Author Topic: Fusel alcohols revisited  (Read 3695 times)

Offline surfin_mikeg

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Fusel alcohols revisited
« on: October 05, 2012, 07:51:00 PM »
I'm on the opposite side of andrew000141's "fuel alcohol" thread where I want a strong ester profile for saisons and am just learning about temp control.  I just brewed a honey-orange saison (mash at 150 deg, WLP566, 6%, 40 ibu), and I upgraded the fermentation heater from 50W to 200W without testing first.  The high temp setting says 89 degrees, so I went with it. 

The next day after pitching I checked, it was krausening at 97 degrees.  Tasted horridly awful with fusels, and it fermented out at 85 degrees.  6 weeks later (w/ rack & bottle at ~60 degrees), the majority of fusel notes are gone and should be quite fine in a month or so.  No headaches.

I'm not tasting a lot of esters yet - does it help if the beer is mashed at a lower temp?
How about fatty-acid content to promote esterification - does honey help in that regard?

Any other tidbits?

Cheers.
Devil's Slide Brew Club

Offline paul

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Re: Fusel alcohols revisited
« Reply #1 on: October 05, 2012, 10:25:58 PM »
I haven't used that particular saison yeast, and I'm not familiar with any correlation between mash temp and esters.  But the description for WLP566 suggests that it should result in significant esters.  I wonder if your high fermentation temp actually exceeded the ideal range enough to either suppress esters formation, or enough that fusels or phenols are overwhelming the esters?

Next time, I'd suggest starting fermentation near the low end of the temperature range, then ramp it up towards the top end over the next 2 or 3 days.

You also might want to play with pitch rate and oxygenation levels.  I've read conflicting information about this.  Some brewers coax esters from their yeast with low pitch rates and high oxygenation, while others do the opposite.  I recently tried a high pitch rate and lower oxygen for Belgian Blonde and got some decent esters from WLP500.  I haven't used this yeast before, so I'm not sure how much the pitch rate mattered.  I may try a low pitch next time.

Offline nateo

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Re: Fusel alcohols revisited
« Reply #2 on: October 06, 2012, 07:22:41 AM »
I'm kind of an idiot, but here's my understanding: Acetyl-CoA is acetate and Coenzyme A. The Coenzyme breaks sugar down into pyruvate, which can be turned into acetate and attached to the Coenzyme to form acetyl-CoA. In the presence of oxygen, the acetate can be broken down into CO2 and water. If there's no oxygen, the yeast has to turn the acetate into "something else" to get rid of it. The "something else" is yeast byproducts.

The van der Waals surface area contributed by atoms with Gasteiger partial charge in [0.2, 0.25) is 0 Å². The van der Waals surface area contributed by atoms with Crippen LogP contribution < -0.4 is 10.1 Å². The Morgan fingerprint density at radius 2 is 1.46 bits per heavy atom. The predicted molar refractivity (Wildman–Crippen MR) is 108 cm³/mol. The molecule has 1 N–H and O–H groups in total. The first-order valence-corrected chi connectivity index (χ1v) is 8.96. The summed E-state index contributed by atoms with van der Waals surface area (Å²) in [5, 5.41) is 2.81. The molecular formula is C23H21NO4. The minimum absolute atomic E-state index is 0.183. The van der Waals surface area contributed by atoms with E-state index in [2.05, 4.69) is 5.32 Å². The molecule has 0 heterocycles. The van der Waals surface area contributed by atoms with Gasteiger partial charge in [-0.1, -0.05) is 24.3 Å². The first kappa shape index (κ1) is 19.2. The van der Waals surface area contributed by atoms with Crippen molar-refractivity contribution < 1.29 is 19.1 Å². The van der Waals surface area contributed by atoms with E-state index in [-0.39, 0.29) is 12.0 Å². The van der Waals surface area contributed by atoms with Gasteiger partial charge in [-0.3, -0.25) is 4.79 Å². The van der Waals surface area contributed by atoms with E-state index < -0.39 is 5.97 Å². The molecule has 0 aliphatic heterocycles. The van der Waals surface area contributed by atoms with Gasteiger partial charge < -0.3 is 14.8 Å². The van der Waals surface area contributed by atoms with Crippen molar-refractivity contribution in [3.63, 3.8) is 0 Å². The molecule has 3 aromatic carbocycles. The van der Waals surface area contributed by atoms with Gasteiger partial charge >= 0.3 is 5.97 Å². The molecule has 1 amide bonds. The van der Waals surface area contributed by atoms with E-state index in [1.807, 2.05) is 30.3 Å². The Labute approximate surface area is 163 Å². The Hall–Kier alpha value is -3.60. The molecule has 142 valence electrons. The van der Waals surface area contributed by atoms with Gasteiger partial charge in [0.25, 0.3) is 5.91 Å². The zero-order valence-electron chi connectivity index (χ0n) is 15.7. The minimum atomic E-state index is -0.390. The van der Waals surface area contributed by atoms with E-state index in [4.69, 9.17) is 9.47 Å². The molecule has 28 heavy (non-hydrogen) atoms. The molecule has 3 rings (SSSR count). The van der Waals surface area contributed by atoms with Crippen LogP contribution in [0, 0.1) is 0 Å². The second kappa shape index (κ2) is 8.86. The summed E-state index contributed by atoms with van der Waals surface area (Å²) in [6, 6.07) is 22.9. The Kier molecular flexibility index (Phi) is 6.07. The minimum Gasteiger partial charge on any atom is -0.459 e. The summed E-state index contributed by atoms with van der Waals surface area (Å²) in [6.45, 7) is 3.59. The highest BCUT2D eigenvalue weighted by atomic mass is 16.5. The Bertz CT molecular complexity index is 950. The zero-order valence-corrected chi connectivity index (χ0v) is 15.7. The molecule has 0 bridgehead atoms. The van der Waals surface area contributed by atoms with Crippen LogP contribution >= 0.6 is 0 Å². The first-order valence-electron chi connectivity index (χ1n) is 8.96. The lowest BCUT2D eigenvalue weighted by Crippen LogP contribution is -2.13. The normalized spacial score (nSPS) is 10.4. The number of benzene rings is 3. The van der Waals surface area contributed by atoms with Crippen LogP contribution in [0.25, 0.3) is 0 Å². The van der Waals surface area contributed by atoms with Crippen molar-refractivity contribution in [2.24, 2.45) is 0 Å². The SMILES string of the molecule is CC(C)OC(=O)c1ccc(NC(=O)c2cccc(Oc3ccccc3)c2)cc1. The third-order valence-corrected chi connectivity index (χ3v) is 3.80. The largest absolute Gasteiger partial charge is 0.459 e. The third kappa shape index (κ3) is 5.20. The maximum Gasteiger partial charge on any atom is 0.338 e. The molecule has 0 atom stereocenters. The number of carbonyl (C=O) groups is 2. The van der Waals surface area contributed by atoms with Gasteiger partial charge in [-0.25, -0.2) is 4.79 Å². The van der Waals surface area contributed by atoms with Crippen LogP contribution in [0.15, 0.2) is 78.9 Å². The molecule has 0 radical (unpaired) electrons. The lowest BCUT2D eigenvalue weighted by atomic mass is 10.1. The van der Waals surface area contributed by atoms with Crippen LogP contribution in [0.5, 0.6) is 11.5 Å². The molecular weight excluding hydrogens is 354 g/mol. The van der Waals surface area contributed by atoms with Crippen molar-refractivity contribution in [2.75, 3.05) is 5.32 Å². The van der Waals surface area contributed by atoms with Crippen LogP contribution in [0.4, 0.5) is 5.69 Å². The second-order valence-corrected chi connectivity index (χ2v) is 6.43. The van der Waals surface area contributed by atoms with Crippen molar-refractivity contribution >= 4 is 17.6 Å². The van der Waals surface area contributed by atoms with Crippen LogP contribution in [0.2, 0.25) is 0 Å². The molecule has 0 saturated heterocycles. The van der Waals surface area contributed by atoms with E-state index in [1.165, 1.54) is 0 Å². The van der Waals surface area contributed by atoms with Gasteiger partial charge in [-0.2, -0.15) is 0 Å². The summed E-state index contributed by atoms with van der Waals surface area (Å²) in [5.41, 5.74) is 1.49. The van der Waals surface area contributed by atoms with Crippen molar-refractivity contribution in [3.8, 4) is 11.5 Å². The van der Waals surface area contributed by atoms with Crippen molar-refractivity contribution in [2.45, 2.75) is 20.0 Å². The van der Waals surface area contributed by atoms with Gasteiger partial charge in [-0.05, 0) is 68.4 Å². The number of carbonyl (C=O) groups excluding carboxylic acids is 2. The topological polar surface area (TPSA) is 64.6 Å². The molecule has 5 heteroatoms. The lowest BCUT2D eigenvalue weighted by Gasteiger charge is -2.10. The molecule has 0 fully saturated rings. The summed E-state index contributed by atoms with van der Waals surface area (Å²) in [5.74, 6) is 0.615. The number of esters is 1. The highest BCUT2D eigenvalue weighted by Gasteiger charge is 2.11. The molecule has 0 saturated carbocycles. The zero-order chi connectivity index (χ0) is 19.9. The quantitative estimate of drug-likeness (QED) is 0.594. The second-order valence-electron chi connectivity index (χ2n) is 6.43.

It's my understanding that if the yeast is using acetyl-CoA for growth, it can't be used for ester production. I'm not sure exactly how that works, but it squares with info from Neva Parker (WL) and Dr. Cone (Danstar) that high pitching rate = less growth = more esters.

I think there's a strong strain-dependent variable here, because Wyeast, for instance, found that overpitching their weizen strain meant basically no banana esters were formed. So there's a lot of anecdotal evidence that seems to contradict the "scientific" explanation. Although, I think the composition of your malt and your wort should have a pretty big impact on the types of flavors created during fermentation, but hardly anyone talks about that, outside of doing a ferulic acid rest for weizens.

FWIW the best Belgians I've made have been massively overpitched. I've found that using dextrose gives different yeast character than using sucrose or levulose. I used to use a lot of table sugar when making my Belgians, but I've been happier with the results from dextrose. I haven't done any true ABX comparisons to verify, so take that with a sack of salt.
« Last Edit: October 06, 2012, 07:25:04 AM by nateo »
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Offline surfin_mikeg

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Re: Fusel alcohols revisited
« Reply #3 on: October 06, 2012, 03:33:57 PM »
Thanks for the reply Paul & Nateo, that gets me going in the right direction.

How does a homebrewer control for low oxygen rates?  Seems like that's a controlling factor (as compared to pitch rates) along with glucose (via dextrose) & some fusel production. 

The chemistry terms are appreciated; I'm finding a lot of reading material by searching on https://www.jstage.jst.go.jp.

I'll give it another try.  Going between IPA's (hop + water science), Pilsners (water + lagering technique), & Saisons (fermentation chemistry) is like working through a college course in homebrew (not a bad thing ;) )

Cheers!
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Offline paul

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Re: Fusel alcohols revisited
« Reply #4 on: October 07, 2012, 08:31:53 AM »
Good question on the oxygen rate, since we can't measure it as home brewers.  My understanding is that just shaking the carboy maxes out at about 8 ppm oxygen.  I think this is generally regarded as barely adequate for all but lower gravity beers.  So to me, low oxygen consists of just shaking the carboy, and perhaps not as thoroughly as I would normally do.  If I want high oxygenation, I'll hit the wort with some pure O2.